Upon searching Noriyoshi's room, he finds out the man was a shunga artist who happened to own a large amount of money that his profession would not have helped him earn. Okubata takes the money and tries to write it off as profit from the shunga, but Sano can easily tell that Okubata is lying once again.

While Sano interviews the rest of the staff, Okubata gets into a heated conversation with Healing Hands, an elderly blind masseur. After finishing the interviews, Sano goes to Okubata and meets Healing Hands who tells Sano about another one of Noriyoshi's friends, one that Okubata did not want to mention: a women by the name of Wisteria who works at a pleasure house called the Palace of the Heavenly Garden. Okubata warns Healing Hands not to say anymore which the masseur takes to heart.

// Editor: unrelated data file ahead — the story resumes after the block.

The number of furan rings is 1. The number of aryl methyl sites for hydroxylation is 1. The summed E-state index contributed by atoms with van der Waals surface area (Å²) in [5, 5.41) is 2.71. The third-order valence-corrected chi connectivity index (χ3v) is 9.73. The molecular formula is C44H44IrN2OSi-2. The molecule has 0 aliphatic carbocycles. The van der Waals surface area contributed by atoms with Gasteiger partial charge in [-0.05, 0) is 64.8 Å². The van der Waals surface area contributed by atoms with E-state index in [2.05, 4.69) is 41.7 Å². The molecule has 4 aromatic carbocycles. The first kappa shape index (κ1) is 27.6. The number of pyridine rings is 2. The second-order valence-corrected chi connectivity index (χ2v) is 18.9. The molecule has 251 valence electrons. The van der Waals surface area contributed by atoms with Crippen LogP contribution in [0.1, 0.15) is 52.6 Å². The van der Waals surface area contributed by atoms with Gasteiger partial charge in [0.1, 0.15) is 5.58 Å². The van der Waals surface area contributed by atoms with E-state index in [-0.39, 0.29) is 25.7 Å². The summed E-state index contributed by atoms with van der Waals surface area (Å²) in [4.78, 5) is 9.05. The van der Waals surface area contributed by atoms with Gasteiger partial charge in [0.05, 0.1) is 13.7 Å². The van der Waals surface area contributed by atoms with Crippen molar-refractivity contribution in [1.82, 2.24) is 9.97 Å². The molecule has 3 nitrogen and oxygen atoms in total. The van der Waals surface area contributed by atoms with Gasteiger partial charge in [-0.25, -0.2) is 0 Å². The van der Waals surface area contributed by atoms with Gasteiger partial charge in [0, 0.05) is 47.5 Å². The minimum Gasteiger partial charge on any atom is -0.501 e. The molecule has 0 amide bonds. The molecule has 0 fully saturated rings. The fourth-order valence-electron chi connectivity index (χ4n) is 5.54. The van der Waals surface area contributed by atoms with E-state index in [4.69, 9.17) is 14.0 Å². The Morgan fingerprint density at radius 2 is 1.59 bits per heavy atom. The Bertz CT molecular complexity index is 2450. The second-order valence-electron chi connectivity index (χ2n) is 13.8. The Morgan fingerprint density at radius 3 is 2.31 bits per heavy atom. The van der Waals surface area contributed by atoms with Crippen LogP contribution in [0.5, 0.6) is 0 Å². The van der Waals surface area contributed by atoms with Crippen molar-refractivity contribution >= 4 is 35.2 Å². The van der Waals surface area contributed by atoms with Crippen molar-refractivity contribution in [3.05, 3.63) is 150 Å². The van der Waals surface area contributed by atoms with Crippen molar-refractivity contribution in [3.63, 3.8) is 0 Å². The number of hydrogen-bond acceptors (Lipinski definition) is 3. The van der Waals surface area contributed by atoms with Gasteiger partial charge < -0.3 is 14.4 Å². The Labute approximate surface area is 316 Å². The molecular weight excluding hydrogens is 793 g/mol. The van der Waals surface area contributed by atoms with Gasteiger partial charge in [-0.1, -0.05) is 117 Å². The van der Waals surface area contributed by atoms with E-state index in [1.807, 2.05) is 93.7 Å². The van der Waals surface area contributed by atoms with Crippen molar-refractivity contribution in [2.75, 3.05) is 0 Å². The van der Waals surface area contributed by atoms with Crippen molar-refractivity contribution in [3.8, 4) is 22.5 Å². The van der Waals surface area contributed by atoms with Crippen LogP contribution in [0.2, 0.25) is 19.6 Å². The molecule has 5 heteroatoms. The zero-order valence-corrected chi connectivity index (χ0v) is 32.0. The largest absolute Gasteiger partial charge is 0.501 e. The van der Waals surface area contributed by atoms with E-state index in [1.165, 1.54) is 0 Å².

More to be added...

Character Appearances Edit

Debut Edit

Reoccurring Edit

  • None

Character Deaths Edit

Locations Edit

Glossary Edit

Cover Variations Edit

Trivia Edit

  • The blurb on the back of the HarperCollins print seems to confuse the term yoriki with the term sosakan. "...newly appointed yoriki Sano Ichirō. ... Despite the official verdict and warnings from his superiors, the shogun's Most Honorable Investigator of Events, Situations, and People suspects..." This implies that Sano is the shogun's sosakan. This doesn't become true until the last chapter of the book.[2]
  • In France, Shinju is published under the title Le sabre et la dague (roughly, "The Sword and the Dagger").

References Edit

  1. Book List, Laura Joh Rowland. Retrieved April 2nd, 2016.
  2. Shinju - Paperback, HarperCollins Publishers. Retrieved April 2nd, 2016.